The Philadelphia City Council Committee of the Whole has backed a 1.5-cents-per-ounce tax on sugar-added and artificially sweetened soft drinks, a measure that the council anticipates will raise $91 million over the next year. If approved by final vote as expected, the tax will “fund quality pre-K expansion, community schools, reinvestment in parks and recreation centers, and help pad the City’s General Fund,” according to a June 8, 2016, press release.

Philadelphia Mayor Jim Kenney (D) initially proposed a 3-cents-per- ounce levy on sugar sweetened beverages, but the council concluded that such an increase would raise more revenue than needed. Instead, the committee opted to reduce the tax to 1.5 cents per ounce while expanding the scope to include diet soft drinks. The council also advanced a bill “offering tax credits to merchants that opt to sell healthy beverages in their stores.”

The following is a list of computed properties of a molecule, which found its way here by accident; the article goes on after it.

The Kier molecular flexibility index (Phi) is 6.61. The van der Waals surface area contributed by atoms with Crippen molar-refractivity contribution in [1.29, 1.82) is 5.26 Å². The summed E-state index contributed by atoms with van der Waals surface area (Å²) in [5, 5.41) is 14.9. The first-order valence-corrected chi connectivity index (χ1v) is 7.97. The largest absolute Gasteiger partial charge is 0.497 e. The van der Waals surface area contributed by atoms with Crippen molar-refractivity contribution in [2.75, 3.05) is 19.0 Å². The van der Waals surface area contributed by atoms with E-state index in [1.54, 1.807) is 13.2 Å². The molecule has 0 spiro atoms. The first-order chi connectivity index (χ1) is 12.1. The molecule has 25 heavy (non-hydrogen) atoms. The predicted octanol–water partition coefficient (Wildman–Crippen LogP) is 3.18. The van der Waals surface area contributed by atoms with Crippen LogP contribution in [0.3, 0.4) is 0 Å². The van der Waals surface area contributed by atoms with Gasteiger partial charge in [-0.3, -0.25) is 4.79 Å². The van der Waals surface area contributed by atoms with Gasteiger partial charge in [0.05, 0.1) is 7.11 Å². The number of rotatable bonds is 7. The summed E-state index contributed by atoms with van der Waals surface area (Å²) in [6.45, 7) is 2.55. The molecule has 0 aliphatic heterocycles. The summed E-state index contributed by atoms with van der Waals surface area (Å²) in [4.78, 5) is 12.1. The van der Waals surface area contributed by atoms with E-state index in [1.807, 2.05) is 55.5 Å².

“A 1.5-cent-per-ounce tax increase on soft drinks will have a smaller negative impact on businesses and consumers; be more widely spread among consumers at both ends of the income spectrum; raise the funds necessary to make historic reinvestments in our young people and public spaces; and protect the City from uncertainty by increasing the General Fund balance,” said Third District Councilwoman Jannie Blackwell. See The New York Times and NPR, June 9, 2016.